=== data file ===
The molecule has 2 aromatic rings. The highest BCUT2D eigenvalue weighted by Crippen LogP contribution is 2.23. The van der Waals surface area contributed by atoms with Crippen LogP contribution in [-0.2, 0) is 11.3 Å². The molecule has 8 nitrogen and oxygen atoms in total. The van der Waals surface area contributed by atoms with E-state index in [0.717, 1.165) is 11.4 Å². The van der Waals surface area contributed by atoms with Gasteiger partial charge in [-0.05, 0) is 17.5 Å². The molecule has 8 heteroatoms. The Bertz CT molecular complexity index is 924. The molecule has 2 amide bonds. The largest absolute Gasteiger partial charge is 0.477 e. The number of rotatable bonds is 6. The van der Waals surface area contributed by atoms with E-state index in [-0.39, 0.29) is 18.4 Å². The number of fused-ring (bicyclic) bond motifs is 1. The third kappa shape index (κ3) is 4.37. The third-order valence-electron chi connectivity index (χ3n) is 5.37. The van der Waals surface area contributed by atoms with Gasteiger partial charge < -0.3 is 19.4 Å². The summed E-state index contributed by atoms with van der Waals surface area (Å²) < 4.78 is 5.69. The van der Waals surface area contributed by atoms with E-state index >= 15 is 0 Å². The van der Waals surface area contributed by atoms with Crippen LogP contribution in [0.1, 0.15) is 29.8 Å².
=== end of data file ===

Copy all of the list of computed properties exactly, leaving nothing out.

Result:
The molecule has 2 aromatic rings. The highest BCUT2D eigenvalue weighted by Crippen LogP contribution is 2.23. The van der Waals surface area contributed by atoms with Crippen LogP contribution in [-0.2, 0) is 11.3 Å². The molecule has 8 nitrogen and oxygen atoms in total. The van der Waals surface area contributed by atoms with E-state index in [0.717, 1.165) is 11.4 Å². The van der Waals surface area contributed by atoms with Gasteiger partial charge in [-0.05, 0) is 17.5 Å². The molecule has 8 heteroatoms. The Bertz CT molecular complexity index is 924. The molecule has 2 amide bonds. The largest absolute Gasteiger partial charge is 0.477 e. The number of rotatable bonds is 6. The van der Waals surface area contributed by atoms with E-state index in [-0.39, 0.29) is 18.4 Å². The number of fused-ring (bicyclic) bond motifs is 1. The third kappa shape index (κ3) is 4.37. The third-order valence-electron chi connectivity index (χ3n) is 5.37. The van der Waals surface area contributed by atoms with Gasteiger partial charge < -0.3 is 19.4 Å². The summed E-state index contributed by atoms with van der Waals surface area (Å²) < 4.78 is 5.69. The van der Waals surface area contributed by atoms with E-state index >= 15 is 0 Å². The van der Waals surface area contributed by atoms with Crippen LogP contribution in [0.1, 0.15) is 29.8 Å².